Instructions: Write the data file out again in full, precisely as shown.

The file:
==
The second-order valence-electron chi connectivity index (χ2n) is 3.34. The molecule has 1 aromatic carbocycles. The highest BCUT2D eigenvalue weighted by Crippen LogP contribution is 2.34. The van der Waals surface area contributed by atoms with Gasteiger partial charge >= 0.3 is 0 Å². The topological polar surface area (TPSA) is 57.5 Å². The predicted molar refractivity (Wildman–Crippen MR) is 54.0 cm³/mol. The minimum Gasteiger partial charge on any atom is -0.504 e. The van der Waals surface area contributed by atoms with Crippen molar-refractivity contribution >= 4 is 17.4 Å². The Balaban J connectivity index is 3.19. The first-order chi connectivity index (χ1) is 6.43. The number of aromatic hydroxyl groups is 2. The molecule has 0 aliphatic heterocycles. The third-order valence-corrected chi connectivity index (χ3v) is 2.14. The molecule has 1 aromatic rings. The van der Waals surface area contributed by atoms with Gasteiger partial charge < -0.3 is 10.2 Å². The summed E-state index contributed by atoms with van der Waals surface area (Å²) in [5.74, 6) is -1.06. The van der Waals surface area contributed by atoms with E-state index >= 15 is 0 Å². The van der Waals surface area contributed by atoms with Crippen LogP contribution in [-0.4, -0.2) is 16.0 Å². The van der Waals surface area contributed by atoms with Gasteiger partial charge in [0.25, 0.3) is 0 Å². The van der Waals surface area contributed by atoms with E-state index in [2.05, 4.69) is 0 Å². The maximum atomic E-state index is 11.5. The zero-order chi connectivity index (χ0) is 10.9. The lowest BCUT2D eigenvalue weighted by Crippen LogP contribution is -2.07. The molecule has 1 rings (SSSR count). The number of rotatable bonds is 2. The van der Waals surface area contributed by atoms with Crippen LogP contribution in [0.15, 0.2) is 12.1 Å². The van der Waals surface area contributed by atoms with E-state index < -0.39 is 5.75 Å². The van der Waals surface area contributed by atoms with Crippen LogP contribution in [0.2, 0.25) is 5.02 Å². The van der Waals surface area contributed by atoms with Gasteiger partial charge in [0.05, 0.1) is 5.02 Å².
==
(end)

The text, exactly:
The second-order valence-electron chi connectivity index (χ2n) is 3.34. The molecule has 1 aromatic carbocycles. The highest BCUT2D eigenvalue weighted by Crippen LogP contribution is 2.34. The van der Waals surface area contributed by atoms with Gasteiger partial charge >= 0.3 is 0 Å². The topological polar surface area (TPSA) is 57.5 Å². The predicted molar refractivity (Wildman–Crippen MR) is 54.0 cm³/mol. The minimum Gasteiger partial charge on any atom is -0.504 e. The van der Waals surface area contributed by atoms with Crippen molar-refractivity contribution >= 4 is 17.4 Å². The Balaban J connectivity index is 3.19. The first-order chi connectivity index (χ1) is 6.43. The number of aromatic hydroxyl groups is 2. The molecule has 0 aliphatic heterocycles. The third-order valence-corrected chi connectivity index (χ3v) is 2.14. The molecule has 1 aromatic rings. The van der Waals surface area contributed by atoms with Gasteiger partial charge < -0.3 is 10.2 Å². The summed E-state index contributed by atoms with van der Waals surface area (Å²) in [5.74, 6) is -1.06. The van der Waals surface area contributed by atoms with E-state index >= 15 is 0 Å². The van der Waals surface area contributed by atoms with Crippen LogP contribution in [-0.4, -0.2) is 16.0 Å². The van der Waals surface area contributed by atoms with Gasteiger partial charge in [0.25, 0.3) is 0 Å². The van der Waals surface area contributed by atoms with E-state index in [2.05, 4.69) is 0 Å². The maximum atomic E-state index is 11.5. The zero-order chi connectivity index (χ0) is 10.9. The lowest BCUT2D eigenvalue weighted by Crippen LogP contribution is -2.07. The molecule has 1 rings (SSSR count). The number of rotatable bonds is 2. The van der Waals surface area contributed by atoms with Crippen LogP contribution in [0.15, 0.2) is 12.1 Å². The van der Waals surface area contributed by atoms with E-state index < -0.39 is 5.75 Å². The van der Waals surface area contributed by atoms with Crippen LogP contribution in [0.2, 0.25) is 5.02 Å². The van der Waals surface area contributed by atoms with Gasteiger partial charge in [0.05, 0.1) is 5.02 Å².